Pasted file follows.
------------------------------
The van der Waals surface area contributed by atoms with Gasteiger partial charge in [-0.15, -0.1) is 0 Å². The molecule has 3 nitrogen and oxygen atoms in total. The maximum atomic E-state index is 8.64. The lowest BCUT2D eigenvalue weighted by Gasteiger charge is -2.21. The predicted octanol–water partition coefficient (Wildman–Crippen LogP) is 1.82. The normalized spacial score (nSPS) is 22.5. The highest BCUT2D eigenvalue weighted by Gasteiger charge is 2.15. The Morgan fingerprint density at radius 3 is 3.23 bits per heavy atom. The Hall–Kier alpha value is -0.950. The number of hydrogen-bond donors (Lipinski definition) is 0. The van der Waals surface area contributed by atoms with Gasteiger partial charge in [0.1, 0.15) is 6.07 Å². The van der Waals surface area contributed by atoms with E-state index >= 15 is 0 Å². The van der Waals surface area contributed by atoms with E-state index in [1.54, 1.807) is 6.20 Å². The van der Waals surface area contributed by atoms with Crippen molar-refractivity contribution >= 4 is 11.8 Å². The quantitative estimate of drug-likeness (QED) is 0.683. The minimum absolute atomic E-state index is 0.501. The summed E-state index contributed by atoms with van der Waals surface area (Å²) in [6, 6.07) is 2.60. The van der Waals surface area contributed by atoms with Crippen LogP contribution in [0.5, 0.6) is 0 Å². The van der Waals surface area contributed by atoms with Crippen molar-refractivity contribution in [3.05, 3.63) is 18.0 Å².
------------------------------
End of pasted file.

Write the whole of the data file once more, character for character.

The van der Waals surface area contributed by atoms with Gasteiger partial charge in [-0.15, -0.1) is 0 Å². The molecule has 3 nitrogen and oxygen atoms in total. The maximum atomic E-state index is 8.64. The lowest BCUT2D eigenvalue weighted by Gasteiger charge is -2.21. The predicted octanol–water partition coefficient (Wildman–Crippen LogP) is 1.82. The normalized spacial score (nSPS) is 22.5. The highest BCUT2D eigenvalue weighted by Gasteiger charge is 2.15. The Morgan fingerprint density at radius 3 is 3.23 bits per heavy atom. The Hall–Kier alpha value is -0.950. The number of hydrogen-bond donors (Lipinski definition) is 0. The van der Waals surface area contributed by atoms with Gasteiger partial charge in [0.1, 0.15) is 6.07 Å². The van der Waals surface area contributed by atoms with E-state index >= 15 is 0 Å². The van der Waals surface area contributed by atoms with E-state index in [1.54, 1.807) is 6.20 Å². The van der Waals surface area contributed by atoms with Crippen molar-refractivity contribution >= 4 is 11.8 Å². The quantitative estimate of drug-likeness (QED) is 0.683. The minimum absolute atomic E-state index is 0.501. The summed E-state index contributed by atoms with van der Waals surface area (Å²) in [6, 6.07) is 2.60. The van der Waals surface area contributed by atoms with Crippen LogP contribution in [0.5, 0.6) is 0 Å². The van der Waals surface area contributed by atoms with Crippen molar-refractivity contribution in [3.05, 3.63) is 18.0 Å².